Driving in sand dunes almost feels like you’re on another planet. Here are some tips to help prepare you for this unique experience, so you can have a successful trip.By Jeff White – December 8, 2015

This article applies to the Jeep Wrangler JK (2007-Present).

Sand dunes is one of the most unique terrains to go off-roading in your Jeep. It almost feels like you are on another planet, or in some far off land. There are a few places in the United States where you can go driving in sand dunes similar to the Middle East and the Sahara Desert. A number of them are in California, such as Glamis or Pismo Beach.

Driving in sand dunes requires a different set of skills and vehicle setup than driving on most other off-road terrains. Sand is very soft and in most places, where dunes are present, it can be extremely deep. The dunes also create a landscape that nothing else can compare to.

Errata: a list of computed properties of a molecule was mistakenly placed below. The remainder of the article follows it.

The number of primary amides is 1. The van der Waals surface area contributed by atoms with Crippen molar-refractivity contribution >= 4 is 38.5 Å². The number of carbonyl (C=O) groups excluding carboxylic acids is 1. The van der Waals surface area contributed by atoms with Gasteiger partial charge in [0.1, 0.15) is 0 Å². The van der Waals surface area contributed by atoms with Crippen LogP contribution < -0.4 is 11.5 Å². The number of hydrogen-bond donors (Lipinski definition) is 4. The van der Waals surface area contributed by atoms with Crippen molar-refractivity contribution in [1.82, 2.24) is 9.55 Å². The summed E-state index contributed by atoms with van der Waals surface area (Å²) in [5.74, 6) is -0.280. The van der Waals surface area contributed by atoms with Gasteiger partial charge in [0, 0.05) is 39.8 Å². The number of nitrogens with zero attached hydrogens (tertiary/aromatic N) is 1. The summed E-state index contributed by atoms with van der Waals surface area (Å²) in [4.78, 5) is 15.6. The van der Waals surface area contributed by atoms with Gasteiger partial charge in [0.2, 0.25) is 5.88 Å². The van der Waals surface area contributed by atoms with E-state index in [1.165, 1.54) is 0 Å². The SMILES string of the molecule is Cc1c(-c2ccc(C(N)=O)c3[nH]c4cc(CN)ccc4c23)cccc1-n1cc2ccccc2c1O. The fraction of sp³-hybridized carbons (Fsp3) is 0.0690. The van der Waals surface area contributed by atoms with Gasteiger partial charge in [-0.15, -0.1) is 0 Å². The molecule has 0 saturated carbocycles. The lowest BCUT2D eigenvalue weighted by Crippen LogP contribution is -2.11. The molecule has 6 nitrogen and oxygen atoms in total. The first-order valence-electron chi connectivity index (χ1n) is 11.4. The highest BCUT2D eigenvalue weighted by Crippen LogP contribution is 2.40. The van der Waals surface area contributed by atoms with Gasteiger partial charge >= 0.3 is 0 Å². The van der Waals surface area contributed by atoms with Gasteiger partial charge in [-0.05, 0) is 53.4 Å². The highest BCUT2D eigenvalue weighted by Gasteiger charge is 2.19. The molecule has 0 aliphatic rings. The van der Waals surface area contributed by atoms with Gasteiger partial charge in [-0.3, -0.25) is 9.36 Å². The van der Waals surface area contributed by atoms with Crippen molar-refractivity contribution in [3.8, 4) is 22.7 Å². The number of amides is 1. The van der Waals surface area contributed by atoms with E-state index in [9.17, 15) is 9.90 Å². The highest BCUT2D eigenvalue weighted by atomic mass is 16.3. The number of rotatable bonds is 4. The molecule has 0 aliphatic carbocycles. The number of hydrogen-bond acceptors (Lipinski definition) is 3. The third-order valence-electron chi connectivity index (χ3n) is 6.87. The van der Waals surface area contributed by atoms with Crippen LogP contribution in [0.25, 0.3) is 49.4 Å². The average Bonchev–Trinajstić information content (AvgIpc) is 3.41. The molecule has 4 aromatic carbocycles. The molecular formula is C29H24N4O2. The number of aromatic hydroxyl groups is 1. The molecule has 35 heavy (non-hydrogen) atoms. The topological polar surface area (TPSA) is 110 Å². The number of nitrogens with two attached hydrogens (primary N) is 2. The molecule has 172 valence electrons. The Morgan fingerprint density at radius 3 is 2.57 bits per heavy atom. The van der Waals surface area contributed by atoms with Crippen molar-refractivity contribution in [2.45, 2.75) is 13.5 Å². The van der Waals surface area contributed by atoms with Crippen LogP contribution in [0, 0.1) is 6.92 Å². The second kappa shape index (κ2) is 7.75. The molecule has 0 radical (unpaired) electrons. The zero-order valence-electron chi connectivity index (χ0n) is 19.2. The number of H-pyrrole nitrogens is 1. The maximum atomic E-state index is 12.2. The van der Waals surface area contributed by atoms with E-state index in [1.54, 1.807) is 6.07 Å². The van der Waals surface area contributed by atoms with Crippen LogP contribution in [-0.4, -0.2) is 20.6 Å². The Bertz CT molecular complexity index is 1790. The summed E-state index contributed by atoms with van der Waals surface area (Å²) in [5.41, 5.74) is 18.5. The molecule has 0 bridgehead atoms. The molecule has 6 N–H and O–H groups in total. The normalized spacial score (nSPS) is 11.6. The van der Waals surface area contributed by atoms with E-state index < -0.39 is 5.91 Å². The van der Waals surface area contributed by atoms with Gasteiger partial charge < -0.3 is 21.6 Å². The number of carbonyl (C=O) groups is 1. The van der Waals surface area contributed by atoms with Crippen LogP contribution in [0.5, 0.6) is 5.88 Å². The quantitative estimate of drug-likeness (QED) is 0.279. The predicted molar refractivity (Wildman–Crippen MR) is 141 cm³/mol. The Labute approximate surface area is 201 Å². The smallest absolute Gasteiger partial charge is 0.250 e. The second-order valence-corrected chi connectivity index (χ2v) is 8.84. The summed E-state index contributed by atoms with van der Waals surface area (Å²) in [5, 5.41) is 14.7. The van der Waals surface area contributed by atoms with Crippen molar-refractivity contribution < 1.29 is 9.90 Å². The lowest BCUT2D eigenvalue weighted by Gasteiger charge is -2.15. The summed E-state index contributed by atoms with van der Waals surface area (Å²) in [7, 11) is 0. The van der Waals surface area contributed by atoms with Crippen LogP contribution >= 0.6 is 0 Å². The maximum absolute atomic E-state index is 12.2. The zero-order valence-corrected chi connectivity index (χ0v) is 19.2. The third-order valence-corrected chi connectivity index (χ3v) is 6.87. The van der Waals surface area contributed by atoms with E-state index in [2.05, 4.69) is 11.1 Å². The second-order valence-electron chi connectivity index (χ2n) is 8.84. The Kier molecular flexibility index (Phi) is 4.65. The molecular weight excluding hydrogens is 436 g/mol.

Most of the tips here in this article will pretty much apply to any vehicle, not just Jeep Wranglers, and are good things to think about before going off into the dunes for the first time. You will be amazed at some of the things that work in the dunes that don’t necessarily fall into line with most other off-road terrains.

Material Needed

  • Tire pressure gauge

Step 1 – Check vehicle